Review: “The Wild and Hungry Times” by Patricia Russo

3 of 5 stars.

This short story imagines and attempts to chronicle the layers of history of a richly introduced world not unlike Tales from Atelinor by Lopez or The King Killer Chronicle by Rothfuss or Gentlemen Bastard by Lynch. Unlike these other series, this lone short story doesn’t give much space to fill in the historic chasms. It also opts to have the story told from a temporally removed vantage.

After the fall of a great society [Resenna] and before the age of the scarred conquerors lies the wild and hungry times of folklore. The tale within this tale emerges from that darkened time as chronicled by the scarred scribes of the later period. Those scrolls were then lost for centuries to be found by an historian [Nietta the Younger] of yet a later age–the current age. The speaker notes all these layers and the scholarly opinions surrounding them in the last 80 years since Nietta found the scrolls. A novel or novel series could more fully embrace this rich layering of scholarship.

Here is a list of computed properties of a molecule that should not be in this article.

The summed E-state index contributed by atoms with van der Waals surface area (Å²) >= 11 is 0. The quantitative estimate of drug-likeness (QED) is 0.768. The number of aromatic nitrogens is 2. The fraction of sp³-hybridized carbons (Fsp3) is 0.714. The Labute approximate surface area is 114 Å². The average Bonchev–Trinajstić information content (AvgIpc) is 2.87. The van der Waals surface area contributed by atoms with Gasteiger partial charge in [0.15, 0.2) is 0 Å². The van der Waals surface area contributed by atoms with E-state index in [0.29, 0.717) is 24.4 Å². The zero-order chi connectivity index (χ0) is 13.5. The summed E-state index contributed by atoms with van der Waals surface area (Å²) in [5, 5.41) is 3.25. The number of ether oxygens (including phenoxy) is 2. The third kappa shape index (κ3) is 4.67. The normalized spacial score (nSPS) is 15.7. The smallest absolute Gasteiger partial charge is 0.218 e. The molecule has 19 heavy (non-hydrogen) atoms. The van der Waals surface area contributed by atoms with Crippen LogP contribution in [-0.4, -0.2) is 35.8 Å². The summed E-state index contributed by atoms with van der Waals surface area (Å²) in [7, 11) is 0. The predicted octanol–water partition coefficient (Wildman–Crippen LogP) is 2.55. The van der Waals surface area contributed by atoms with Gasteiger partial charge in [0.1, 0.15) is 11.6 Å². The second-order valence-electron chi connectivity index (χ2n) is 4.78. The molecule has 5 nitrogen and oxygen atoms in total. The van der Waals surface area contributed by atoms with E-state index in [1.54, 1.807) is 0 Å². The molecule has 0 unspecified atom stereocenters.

The tale within is of a time when magic was believed, and every child was given a token at birth to bestow a precise magical skill to the child. Peero was given a stone for strength [physical and moral]. His unnamed sister was given a drop of pure water for clear sight, which turns into a Cassandra’s gift and a weariness from always knowing. After many stillborns, the youngest son Bairen is given breath for long life. Like the sister’s gift, the tokens give something often unintended . . .

“The Wild and Hungry Times” appears in The Year’s Best Science Fiction & Fantasy: 2015 edited by Rich Norton and published by Prime Books. It first appeared in Not One of Us, September 2014.
[Check out my other reviews here.]


2 responses to “Review: “The Wild and Hungry Times” by Patricia Russo

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